New National Fourth Reader eBook

This eBook from the Gutenberg Project consists of approximately 203 pages of information about New National Fourth Reader.

The caravan made a halt, and it was now decided to journey towards the setting sun, in hopes of finding once more the right track.

Night came on, however, and they had not found it, nor had they reached any place where they could fill their water-bottles, which were empty.

Once or twice, some one of the party fancied that he saw in the distance the top of a palm-tree; but no, it turned out to be but a little cloud upon the horizon.

They had not yet found the old track; neither had they supplied themselves with water to cool their parched lips.

* * * * *

Directions for Reading.—­Always take breath before beginning to read a sentence.  If the sentence is a long one, choose such places for breathing as will not injure the sense.

When we are out of breath, we are likely either to read too fast, or stop to breathe at such places as to injure the sense.

In the first sentence of the second paragraph on page 101, we may make slight pauses to take breath after noon and after winds.[07]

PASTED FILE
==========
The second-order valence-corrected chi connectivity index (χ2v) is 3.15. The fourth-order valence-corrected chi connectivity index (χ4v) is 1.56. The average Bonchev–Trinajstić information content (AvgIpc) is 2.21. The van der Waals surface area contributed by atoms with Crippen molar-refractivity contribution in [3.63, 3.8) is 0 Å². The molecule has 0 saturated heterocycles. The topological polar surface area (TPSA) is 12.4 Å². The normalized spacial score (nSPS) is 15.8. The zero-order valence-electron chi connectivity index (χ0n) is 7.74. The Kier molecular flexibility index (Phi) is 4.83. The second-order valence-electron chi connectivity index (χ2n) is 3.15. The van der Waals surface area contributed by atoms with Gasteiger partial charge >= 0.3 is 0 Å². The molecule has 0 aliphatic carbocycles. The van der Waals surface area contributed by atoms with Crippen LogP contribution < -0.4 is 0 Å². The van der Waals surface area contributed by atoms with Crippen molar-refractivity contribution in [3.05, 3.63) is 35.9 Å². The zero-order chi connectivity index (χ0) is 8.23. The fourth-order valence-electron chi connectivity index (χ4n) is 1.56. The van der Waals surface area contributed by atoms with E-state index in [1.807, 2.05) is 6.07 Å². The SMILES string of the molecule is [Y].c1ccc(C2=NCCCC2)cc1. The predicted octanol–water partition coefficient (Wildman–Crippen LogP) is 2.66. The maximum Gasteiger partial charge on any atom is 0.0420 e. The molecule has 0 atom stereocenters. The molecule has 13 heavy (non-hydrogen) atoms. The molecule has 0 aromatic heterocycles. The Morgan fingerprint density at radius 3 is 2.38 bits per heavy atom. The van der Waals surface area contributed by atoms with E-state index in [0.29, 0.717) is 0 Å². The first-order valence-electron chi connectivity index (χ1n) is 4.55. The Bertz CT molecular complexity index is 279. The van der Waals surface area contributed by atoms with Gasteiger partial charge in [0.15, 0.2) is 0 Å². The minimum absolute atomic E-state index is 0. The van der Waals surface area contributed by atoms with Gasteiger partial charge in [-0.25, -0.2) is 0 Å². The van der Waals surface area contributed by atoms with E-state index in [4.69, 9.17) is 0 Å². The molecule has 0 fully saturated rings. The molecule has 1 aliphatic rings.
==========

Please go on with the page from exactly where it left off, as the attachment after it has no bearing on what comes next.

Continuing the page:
Point out breathing-places in the last paragraph on page 100.[08]

* * * * *

Language Lesson.—­Syllabify, accent, and mark sounds of letters in the following words:  jingling, nostrils, farewell.

Let pupils use other words to express the following: 

    A stout heart.  Towards the setting sun.

[07] See paragraph 22 beginning, “There arose one day at noon....”

[08] See paragraph 21 beginning, “Several days were thus passed....”

* * * * *

LESSON XXII.

pro pose’, offer; advise.

group, a number of persons or things together.

grief, great sorrow; distress.

draughts (drafts), quantities of water taken at one time.

quenched, satisfied; put out.

re’ cently, newly; lately.

flick’er ing, fluttering; keeping in motion.

greed’ily, very eagerly

pre’cious, of great price; costly.

wea’ry, very tired.

refresh’ing, cooling; reviving.

* * * * *

ALI, THE BOY CAMEL-DRIVER.

PART II.

Poor Ali suffered like the rest from terrible thirst.  He drank the last drop of water from his water-bottle, and thought of the morrow with fear.

He was so tired when night came, he was glad to lie down by the side of Meek-eye and go to sleep.  Ali slept, but before morning, was awakened by the sound of voices.

He listened, and heard the chief driver tell one of the merchants that, if they did not find water very soon, the next day a camel must be killed, in order to get the water contained in its stomach.

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New National Fourth Reader from Project Gutenberg. Public domain.
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